Special thanks to EEB and biology student volunteers: Beatriz Otero Jimenez, one of the primary event coordinators and a graduate student mentor with SEEDS, Marcella Baiz, Katy Lazarus (undergraduate), Naim Edwards, Thomas Jenkinson, Clarisse Betancourt, John Marino, Tatia Bauer, (undergraduate), Mariana Valencia Mestre, and Omar Bonilla.
U-M News Service video
Michigan Radio podcast
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Coveted NSF Graduate Research Fellowships announced
Tuesday, May 07, 2013
EEB Ph.D. student Marian Schmidt and incoming Ph.D. student Joanna Larson have been awarded the prestigious National Science Foundation Graduate Research Fellowship. They receive $30,000 a year for three years and an additional $10,500 cost of education allowance each year for tuition and fees.
"During my Ph.D. at U of M, I hope to transform into an aquatic microbial ecologist,” said Schmidt. “I am interested in how invasive species shape microbial diversity and function and the implications of this for nutrient cycling at the ecosystem level. Specifically, I will focus on how the presence of the invasive zebra mussel influences the carbon processing of heterotrophic bacteria in freshwater Michigan lakes.” Schmidt’s advisor is Professor Vincent Denef.
Joanna Larson is an incoming Ph.D. student who graduated from Harvard University with her bachelor of arts degree in organismic and evolutionary biology. Her research interests are in the macroevolution of African amphibians, and integration of morphological and molecular data. Her advisors will be Professors Dan Rabosky and Lacey Knowles. She is currently in Gabon, Africa.
The National Science Foundation's Graduate Research Fellowship Program (GRFP) helps ensure the vitality of the human resource base of science and engineering in the United States and reinforces its diversity. The GRFP recognizes and supports outstanding graduate students in NSF-supported disciplines who are pursuing research-based master's and doctoral degrees in the U.S. and abroad. As the oldest graduate fellowship of its kind, the reputation of the GRFP follows recipients and often helps them become life-long leaders that contribute significantly to both scientific innovation and teaching. Past fellows include numerous Nobel Prize winners.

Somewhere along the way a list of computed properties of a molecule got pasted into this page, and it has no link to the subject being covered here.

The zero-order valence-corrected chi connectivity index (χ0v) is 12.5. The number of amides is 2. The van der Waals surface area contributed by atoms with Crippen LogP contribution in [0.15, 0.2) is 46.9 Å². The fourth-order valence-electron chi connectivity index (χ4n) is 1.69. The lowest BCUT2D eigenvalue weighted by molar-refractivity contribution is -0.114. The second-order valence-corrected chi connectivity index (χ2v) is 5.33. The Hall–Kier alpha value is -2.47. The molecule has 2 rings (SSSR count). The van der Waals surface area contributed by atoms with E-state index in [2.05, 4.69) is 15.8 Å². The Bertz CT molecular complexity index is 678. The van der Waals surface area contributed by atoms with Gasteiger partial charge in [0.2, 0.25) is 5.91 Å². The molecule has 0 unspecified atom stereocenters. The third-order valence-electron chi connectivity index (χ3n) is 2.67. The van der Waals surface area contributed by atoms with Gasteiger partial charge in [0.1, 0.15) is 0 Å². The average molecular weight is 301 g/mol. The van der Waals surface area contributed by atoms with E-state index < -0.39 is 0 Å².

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Shining the spotlight on Megahan
Monday, May 06, 2013
“A scientist and artist by training (he received his master’s in marine biology and studied both fine arts and biology as an undergraduate), he was passionate about both fields,” according to the article. Read about how “Megahan straddles the art and science spheres.”
Admini golf returns for staff appreciation week
Friday, May 03, 2013
Each year in late April, the EEB administrative offices transform into a series of putting greens for an afternoon of “admini golf.” The fun and games are part of a week of events to celebrate the hard work and dedication of the staff throughout the year.
The theme this year was Pure Michigan. Staff displayed and voted on their photos that depicted the spirit of our beautiful state. Bethany Christoff’s photo with her son, Max, in a community garden, captured first place. Janet Bell’s collage showing the making of maple syrup with her husband, Chet, came in second. A three-way tie for third was between Amber Stadler with a giant fish caught by her uncle, Vlad Miskevich’s trail at the Sleeping Bear Sand Dunes, and Sonja Botes’ collage of Detroit highlights featuring her with friends.
The mini golf courses included an expansive Mackinac Bridge (first place for favorite golf hole by Sonja Botes), a fishing pond, a Michigan pot hole, a map of Michigan featuring lighthouses, the Motor City, a Michigan State University homage, the food products of Michigan, a misty (thanks to dry ice) woodland scene featuring deer and elk, and a second Mackinac Bridge that ended in an agar lake.